Make It Specific (Issue 588)

In which we are encouraged to describe ourselves in terms of the specifics of what we do rather than the titles others give us.

A middle seat!  (Snarl!) I had forgotten to check in online early enough to secure a low boarding number, so, it was a middle seat, again. I picked a row to my right in which the window and aisle seat people looked pleasant, plunked down, and said (with some enthusiasm, but not in an overly friendly way) “Hello, Happy Thursday!” to my window-seat row mate, a woman in her late 20s.

To my great surprise, she looked up, smiled and said, “Hello!” After a few moments pause, she asked me, “Do you go to the University of _____?”   (I was wearing a black fleece with the University emblem on the right chest.)

“No,” I replied. “My daughter goes there. I have two kids and  two fleeces, one each with their University emblems on them. Today is daughter fleece day.”

“Oh, I know that University,” she said. “My college played them in several sports. (Pause)  My dad used to wear my college sweatshirt all the time. Good for you! I’m sure your daughter is happy when you wear it.”

To make a long story short, we talked for about half of the 2 1/2 hour trip home. I learned that she had grown up in Houston, Texas; been inspired by the space program; majored in astrophysics in college including a year studying in Spain, where she learned about mobility problems in the aged. She did a year-long independent study that involved studying the impact of globalization on indigenous music and culture in six countries around the world.

As a result of her experience in Spain, she shifted her focus for graduate school to bio-physics and bio-mechanics. She loves football and gravitated toward flag football  (‘It’s what you do when you’re the only girl in the physics program,’ she said.), graduated with a PhD in physics and began work designing complex machines that guide multiple catheters during heart surgery.

Whoaf!

I turned to her and said, “That must have been pretty hard for you in the bars…”

She laughed and said, “Yes. Before I got married, I would go out to the bars with my girlfriends. Guys would come up to us and ask the usual getting-to-know-you questions. After a while, I learned to be vague.”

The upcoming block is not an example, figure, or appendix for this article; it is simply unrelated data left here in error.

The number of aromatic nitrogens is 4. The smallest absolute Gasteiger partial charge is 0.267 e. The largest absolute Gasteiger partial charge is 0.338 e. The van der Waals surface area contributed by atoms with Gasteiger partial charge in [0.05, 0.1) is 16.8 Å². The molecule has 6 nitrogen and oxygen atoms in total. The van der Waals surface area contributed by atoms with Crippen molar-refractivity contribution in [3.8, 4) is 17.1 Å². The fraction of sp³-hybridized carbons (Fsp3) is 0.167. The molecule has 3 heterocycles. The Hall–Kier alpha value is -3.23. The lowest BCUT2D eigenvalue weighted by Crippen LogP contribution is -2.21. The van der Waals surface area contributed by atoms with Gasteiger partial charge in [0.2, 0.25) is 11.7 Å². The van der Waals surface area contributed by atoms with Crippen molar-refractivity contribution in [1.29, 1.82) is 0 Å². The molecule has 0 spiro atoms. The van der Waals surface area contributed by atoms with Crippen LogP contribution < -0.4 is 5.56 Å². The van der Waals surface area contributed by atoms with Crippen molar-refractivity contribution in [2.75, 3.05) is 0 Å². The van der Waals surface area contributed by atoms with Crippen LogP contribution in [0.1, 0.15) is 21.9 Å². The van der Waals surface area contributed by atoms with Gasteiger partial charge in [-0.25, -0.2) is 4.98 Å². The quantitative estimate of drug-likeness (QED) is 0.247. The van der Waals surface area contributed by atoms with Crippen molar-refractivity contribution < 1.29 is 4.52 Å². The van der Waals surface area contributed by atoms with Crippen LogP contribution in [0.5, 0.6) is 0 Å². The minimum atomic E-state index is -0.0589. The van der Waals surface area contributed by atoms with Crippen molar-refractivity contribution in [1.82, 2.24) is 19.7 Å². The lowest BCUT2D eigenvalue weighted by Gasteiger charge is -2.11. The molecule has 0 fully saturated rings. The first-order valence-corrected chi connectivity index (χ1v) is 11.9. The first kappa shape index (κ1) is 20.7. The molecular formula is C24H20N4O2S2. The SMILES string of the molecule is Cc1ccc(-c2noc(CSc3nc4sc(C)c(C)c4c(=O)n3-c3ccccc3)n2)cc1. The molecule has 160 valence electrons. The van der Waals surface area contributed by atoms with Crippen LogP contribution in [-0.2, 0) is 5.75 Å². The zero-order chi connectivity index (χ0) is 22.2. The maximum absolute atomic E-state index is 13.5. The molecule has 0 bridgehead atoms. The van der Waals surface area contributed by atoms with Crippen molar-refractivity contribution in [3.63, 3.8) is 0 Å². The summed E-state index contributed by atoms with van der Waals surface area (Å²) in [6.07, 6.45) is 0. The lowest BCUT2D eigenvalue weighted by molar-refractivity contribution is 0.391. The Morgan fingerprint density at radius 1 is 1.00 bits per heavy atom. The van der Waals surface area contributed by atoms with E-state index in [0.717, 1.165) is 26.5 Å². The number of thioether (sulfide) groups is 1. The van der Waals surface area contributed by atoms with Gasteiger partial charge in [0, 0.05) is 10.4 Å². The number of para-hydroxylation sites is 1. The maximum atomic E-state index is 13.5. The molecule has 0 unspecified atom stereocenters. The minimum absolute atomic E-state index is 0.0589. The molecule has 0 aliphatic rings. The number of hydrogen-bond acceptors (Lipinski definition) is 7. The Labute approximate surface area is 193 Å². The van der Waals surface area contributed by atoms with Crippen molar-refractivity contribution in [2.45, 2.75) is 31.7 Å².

“A guy would ask, ’What do you do?’ And I’d say, ‘Oh, I’m a graduate student’  hoping that would be enough. And, then they’d ask, ‘So what are you studying?’  And, I’d say ‘science,’ hoping THAT would be enough.  And then they’d ask, ‘Well, what kind of science?’  and I’d say, ‘Physics’ … and you could just see their eyes glaze over.”

So…. there’s a lot of sociological, gender stereotyping, etc. etc. etc. stuff we could talk about here. But let’s focus on “personal positioning.”

Banking is not much in favor these days.  Somewhere below physics majors.  So, when we are out in group business or social situations, people ask us the same question, “what do you do?” And we can almost hear the same conversation (and this will apply most directly to bankers, and one could adapt this for any industry):

“What do you do? And we’d say, ’Oh, I’m in finance,’ hoping that would be enough. And, then they’d ask, “So what kind of finance?”  And, we’d say, “Small business” (or whatever), hoping THAT Would be enough, not REALLY wanting to get into a rant with someone about banking, robber barons, etc. etc.  And then, they’d ask, “So what do you help them with?  And we’d say, ‘banking’…. And we can just imagine their eyes glazing over.”

So one of the problems with “physics” and “banking” is that they are  B R O A D terms that individuals define however they define them when they are in conversations with us.  And, like my seat mate, all of us embody a wide variety of experiences, more than we could ever share in impromptu conversation.

One trick is to get specific.

Imagine if my seat mate had said (in the bars), “You know how, when the Space Shuttle docked with the International Space Station, there was some navigation and steering involved to make that happen consistently? I write some of the computer code that controls that.”

Now, that’s still fairly arcane stuff. Maybe still not good pick up conversation in bars. However, it’s a lot more understandable, less intimidating, and less prone to stereotyping than “physics.”

Same thing with bankers. If a banker said, “You know how, when you get busy, sometimes it’s hard to get to bank or pay the bills or do other errands that are important but feel like a waste of time? Well, I work with business owners and I help them reduce the amount of time they spend on tasks like that so they have more time to do what’s critical in their businesses.”

Depending on the audience, that could still sound fairly arcane and it, also, may not be good pick up conversation in bars. However, it’s a lot more understandable, less intimidating, and less stereotyped than “banking.”

The trick is to describe a specific challenge and give a SMALL chunk of information about how you address it, specifically.

If we do this, our conversation partners will have something specific they can pick to continue the conversation. The answers” physics” or “banker” don’t suggest any particular conversation direction (other than, maybe, “run away, run away”).

“Writing code for the space shuttle” or “helping business owners “reduce time on irritating tasks” suggests lines of questioning or conversation that the listener could pursue. Much better.

And, in the end, my seat mate married her lab partner,  another physicist.

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